Last week, History’s sister network Viceland renewed Action Bronson’s Traveling the Stars, in which Bronson and his friends smoke marijuana and watch reruns of Ancient Aliens. This coming week is the semiannual History Channel Alien Con, the fan convention for Ancient Aliens and extraterrestrial/science fiction pop culture. As part of the promotional rollout for the convention, the History Channel arranged for Giorgio Tsoukalos to do interviews with California TV stations from a History Channel studio in Los Angeles. This is a step up for Tsoukalos, who last year had to physically schlepp out to local news studios. From History’s cushy digs, he spoke yesterday with Simone de Alba of Fox 40 in Sacramento.
Before we begin today, some ratings news: America Unearthed ticked up in the live plus same day ratings to 514,000 viewers and a 0.09 in the advertiser-preferred adults 18-49 demographic. The show reached a series high for its Travel Channel run for an atypical episode with almost no fringe history content. The rise in viewership might be due to viewers finding the series after a few weeks on the air, or realizing new episodes are airing. It might also be due to continued weak ratings for the History Channel, whose Curse of Civil War Gold draws two-thirds fewer viewers than Curse of Oak Island, which normally fills the Tuesday night timeslots, or to the lack of major sports events on Tuesday leading to lower ratings for ESPN, whose largely male audience overlaps with that America Unearthed. The show’s performance over the next few weeks will let us know if the audience will continue to grow.
I’m holding off on any major writing today until I review America Unearthed this evening. I just closed on a new house, and as you might imagine, there is a lot to do and not a lot of time to do it. As a result, I will be blogging intermittently for the next few weeks. I intend to continue reviewing America Unearthed and Ancient Aliens, but the days in between may be a bit spotty until I am set up in the new house. In the meantime, I thought that this week’s cover of The Week magazine was worth sharing. It points to the Navy’s recent revision of reporting guidelines for pilots who see unidentified objects in the sky, and it inflates that to the more grandiose idea of “Taking UFOs Seriously,” in keeping with the spin put on the story by the team at To the Stars Academy of Arts and Science in conjunction with their History Channel series Unidentified.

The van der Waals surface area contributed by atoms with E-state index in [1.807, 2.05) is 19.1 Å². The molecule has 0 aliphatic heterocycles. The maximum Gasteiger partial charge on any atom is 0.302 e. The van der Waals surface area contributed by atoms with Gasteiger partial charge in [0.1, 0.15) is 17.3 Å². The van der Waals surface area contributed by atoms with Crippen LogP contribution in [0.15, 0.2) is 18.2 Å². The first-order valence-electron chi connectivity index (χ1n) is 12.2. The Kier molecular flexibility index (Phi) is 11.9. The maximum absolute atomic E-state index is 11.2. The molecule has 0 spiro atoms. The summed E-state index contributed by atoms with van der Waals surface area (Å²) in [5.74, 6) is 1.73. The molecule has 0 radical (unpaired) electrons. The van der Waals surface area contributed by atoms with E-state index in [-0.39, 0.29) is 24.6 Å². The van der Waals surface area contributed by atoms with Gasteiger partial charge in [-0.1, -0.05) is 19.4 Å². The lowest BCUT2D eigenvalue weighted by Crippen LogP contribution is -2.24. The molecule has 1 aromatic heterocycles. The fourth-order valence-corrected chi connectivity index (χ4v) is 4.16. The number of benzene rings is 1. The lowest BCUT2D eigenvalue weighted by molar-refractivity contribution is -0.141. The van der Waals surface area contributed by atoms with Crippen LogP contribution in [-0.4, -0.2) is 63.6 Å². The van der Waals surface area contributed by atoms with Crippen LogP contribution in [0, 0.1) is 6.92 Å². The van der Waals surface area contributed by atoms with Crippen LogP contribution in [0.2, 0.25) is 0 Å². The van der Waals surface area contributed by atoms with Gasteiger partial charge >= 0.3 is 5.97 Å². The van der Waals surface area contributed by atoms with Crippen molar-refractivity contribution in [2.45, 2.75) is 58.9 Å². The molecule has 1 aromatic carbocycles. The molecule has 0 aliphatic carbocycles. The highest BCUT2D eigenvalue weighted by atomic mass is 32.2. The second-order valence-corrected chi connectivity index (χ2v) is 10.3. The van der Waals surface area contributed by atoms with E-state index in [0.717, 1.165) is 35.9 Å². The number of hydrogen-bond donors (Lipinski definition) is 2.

Earlier this week, Vox magazine’s Sean Illing spoke with Diana Pasulka, the author of American Cosmic, about space aliens and the threat that UFO beliefs are becoming a religion. In the conversation, Pasulka offered this gem of a response to a question about the so-called “Invisible College” of UFO researchers, whose activities have shaped ufology for the better part of the past four decades:
The ratings are in for Tuesday’s episode of America Unearthed, and the show’s audience ticked down a notch this week. Total viewers fell by 9,000 viewers to 431,000 live plus same day viewers, with a total rating of just 0.06 among the advertiser-coveted demographic of adults 18-49. The 10 PM ET broadcast of this week’s new episode was trounced in the ratings among that demographic by the 9 PM rerun of, yes, America Unearthed, which brought in a 0.09 rating against 372,000 viewers.
Let’s start today with the ratings for Friday’s UFO programming. Ancient Aliens was close to its week-to-week and year-to-year average. The first new episode of the fourteenth season drew 1.3 million people, with a 0.26 rating among the advertiser-covered demographic of adults 18-49. It ranked seventh in the cable ratings for Friday. Unidentified, the To the Stars Academy of Arts and Science UFO series, debuted with 1.286 million viewers and a 0.22 rating among adults 18-49, retaining most of its lead-in’s audience and outperforming most of the other shows that have followed Ancient Aliens over the past ten years in that regard. It ranked eleventh among all cable shows airing on Friday. But don’t despair! Both were outdrawn by HGTV’s My Lottery Dream Home, which had 1.6 million viewers and a 0.29 rating among adults 18-49. So, in the hierarchy of American life, lottery fantasies easily outdraw mind- and soul-shattering “truths” about time, space, and reality.
I am an author and researcher focusing on pop culture, science, and history. Bylines: New Republic, Slate, etc. There's more about me in the About Jason tab.
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